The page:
Globalisation and the Phenomenon of Boredom in Labour and Consumption. A Cultural Philosophical Analysis
Prof. Hendrik Opdebeeck.
A new wave of publications is appearing that considers the profound social consequences of globalisation e.g. the phenomenon of boredom in labour and consumption. Authors like R. Butterwordth, B.Schwartz and G. Soden call into question the primacy of globalisation. State and culture, it is argued, are too subservient to the globalisation process so that ecological, syndical, social-democratic and fiscal regulations are in danger of becoming of secondary importance. One express the fear that the world may be threatened with ecological and social destruction by the hubris of our culture, especially if we fail to contemplate on our common global responsibility. According to R. Safranski, on the other hand, it is self-deceit to believe that the profound social consequences of globalisation could lead to a worldwide solidarity. Our extremely communicative global community appears to be losing its ability to function as a subject. All power lies with States and alliances between States, while ‘humanity’ is left utterly impotent. We continue to dream about an urgently required humanity that is capable of acting, but time and again strife on a small or large scale stands in the way of unity between people. As a consequence, it has become almost inappropriate in the face of these challenges to recall the meaning of the individual. Nevertheless, we can only cope with the consequences of globalisation if we take due account of the shaping of the human person. Essential in this respect is the strength to restrict ourselves as human beings in order that we could process the innumerable stimuli that come our way daily and thus avoid being paralysed by them. Wherever we go, we inevitably end up in situations where, disquietingly, we come to realise that the scope of familiarity with globality and the scope of possible action are driven apart dramatically. As this is untenable, we try to secure our own private future at all costs, without allowing ourselves to be led by a global ethics that aims to prevent a catastrophe.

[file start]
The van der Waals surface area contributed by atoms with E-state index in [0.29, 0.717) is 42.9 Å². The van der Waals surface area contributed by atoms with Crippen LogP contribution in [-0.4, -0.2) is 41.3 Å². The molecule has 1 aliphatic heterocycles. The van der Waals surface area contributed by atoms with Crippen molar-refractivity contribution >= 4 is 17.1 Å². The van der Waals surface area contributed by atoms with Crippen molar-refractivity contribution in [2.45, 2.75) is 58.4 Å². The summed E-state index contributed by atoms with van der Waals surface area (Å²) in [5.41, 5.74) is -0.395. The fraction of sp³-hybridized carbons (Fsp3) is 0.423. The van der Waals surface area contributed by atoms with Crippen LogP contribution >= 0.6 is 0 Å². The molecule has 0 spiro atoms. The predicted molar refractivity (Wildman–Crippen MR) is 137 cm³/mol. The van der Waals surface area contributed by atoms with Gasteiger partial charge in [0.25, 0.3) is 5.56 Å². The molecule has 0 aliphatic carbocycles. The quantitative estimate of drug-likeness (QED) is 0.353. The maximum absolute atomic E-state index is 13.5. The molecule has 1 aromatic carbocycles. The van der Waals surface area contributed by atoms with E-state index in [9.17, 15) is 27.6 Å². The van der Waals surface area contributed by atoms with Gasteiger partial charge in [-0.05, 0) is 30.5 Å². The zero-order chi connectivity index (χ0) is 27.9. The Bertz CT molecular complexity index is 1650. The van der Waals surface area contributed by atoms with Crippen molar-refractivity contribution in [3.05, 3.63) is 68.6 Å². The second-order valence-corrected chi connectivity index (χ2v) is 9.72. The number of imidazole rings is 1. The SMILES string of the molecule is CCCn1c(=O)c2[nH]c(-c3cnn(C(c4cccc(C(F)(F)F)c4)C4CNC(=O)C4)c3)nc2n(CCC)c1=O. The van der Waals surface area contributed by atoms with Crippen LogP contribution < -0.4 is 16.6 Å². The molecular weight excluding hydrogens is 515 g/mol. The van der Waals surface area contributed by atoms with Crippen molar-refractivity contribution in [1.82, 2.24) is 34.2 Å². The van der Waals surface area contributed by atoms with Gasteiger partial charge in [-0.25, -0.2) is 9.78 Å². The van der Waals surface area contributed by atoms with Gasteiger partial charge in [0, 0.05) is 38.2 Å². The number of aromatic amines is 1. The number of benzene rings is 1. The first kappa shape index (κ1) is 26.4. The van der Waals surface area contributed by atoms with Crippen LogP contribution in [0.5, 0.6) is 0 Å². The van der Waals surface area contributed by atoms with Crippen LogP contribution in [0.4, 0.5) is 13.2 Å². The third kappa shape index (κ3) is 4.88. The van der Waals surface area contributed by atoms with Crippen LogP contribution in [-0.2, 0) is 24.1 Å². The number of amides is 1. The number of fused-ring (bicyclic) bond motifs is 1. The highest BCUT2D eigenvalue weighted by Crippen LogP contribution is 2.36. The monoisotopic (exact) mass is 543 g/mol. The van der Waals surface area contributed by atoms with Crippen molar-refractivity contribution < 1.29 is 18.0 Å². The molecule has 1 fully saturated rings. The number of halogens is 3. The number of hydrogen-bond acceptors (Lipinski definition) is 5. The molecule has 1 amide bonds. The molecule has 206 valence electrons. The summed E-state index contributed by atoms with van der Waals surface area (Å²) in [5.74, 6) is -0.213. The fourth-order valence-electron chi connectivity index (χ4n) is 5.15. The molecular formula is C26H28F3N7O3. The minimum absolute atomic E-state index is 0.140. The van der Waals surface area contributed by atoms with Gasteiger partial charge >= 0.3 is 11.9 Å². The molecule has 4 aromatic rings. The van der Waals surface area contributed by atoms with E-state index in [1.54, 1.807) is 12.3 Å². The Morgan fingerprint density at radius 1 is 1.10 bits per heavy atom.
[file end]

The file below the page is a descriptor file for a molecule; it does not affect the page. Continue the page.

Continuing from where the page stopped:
As we are increasingly moving through a self-made universe, man is in danger of losing sight of whatever transcends life. In the impenetrability of an all-too-often degenerated natural world, for example, man was nevertheless offered an opportunity to come into touch with this secret. This contemporary inability to cope with the social consequences of globalisation is the superlative case of what has been described as social alienation since the writings of J.J. Rousseau and K. Marx. What, then, is the path in between Rousseau and Marx, between getting lost in the past and in the future? This is where the significance becomes clear of standing in the here and now without allowing oneself to be fragmented by either the past or the future. This is the positive equanimity of ‘keeping a distance’; of cherishing manners of behaviour and thought that keep at bay the ‘global hysteria’. This can only be achieved if one knows what one wants and needs. This delimitation implies an awareness of the point where one stops allowing oneself to be formatted and informed. Like Nietzsche, one then becomes good neighbours again with the closest things around oneself. Only in this way can man become a whole in miniature. Only then will we succeed in averting the profound social consequences of globalisation like the phenomenon of boredom in labour and consumption.
Prof. Hendrik Opdebeeck (Belgium)
Department of Philosophy University of Antwerp Belgium
University of Antwerp Belgium
Prof.dr.Hendrik OPDEBEECK studied philosophy and economics at the Universities of Ghent and Louvain. He lectures 'Personnel Management and Ethics' at the University of Antwerp Management School(UAMS). He is a staff member of the 'Centrum voor Ethiek' (UFSIA) and member of the European Ethics Network. One of his recent publications is The Problem of the Foundations of Ethics. Ricoeurs Ethical Order, Peeters, 2000 and Building Towers, Perspectives on Globalisation. Peeters, 2002.
Person as Subject
(30 min. Conference Paper, English)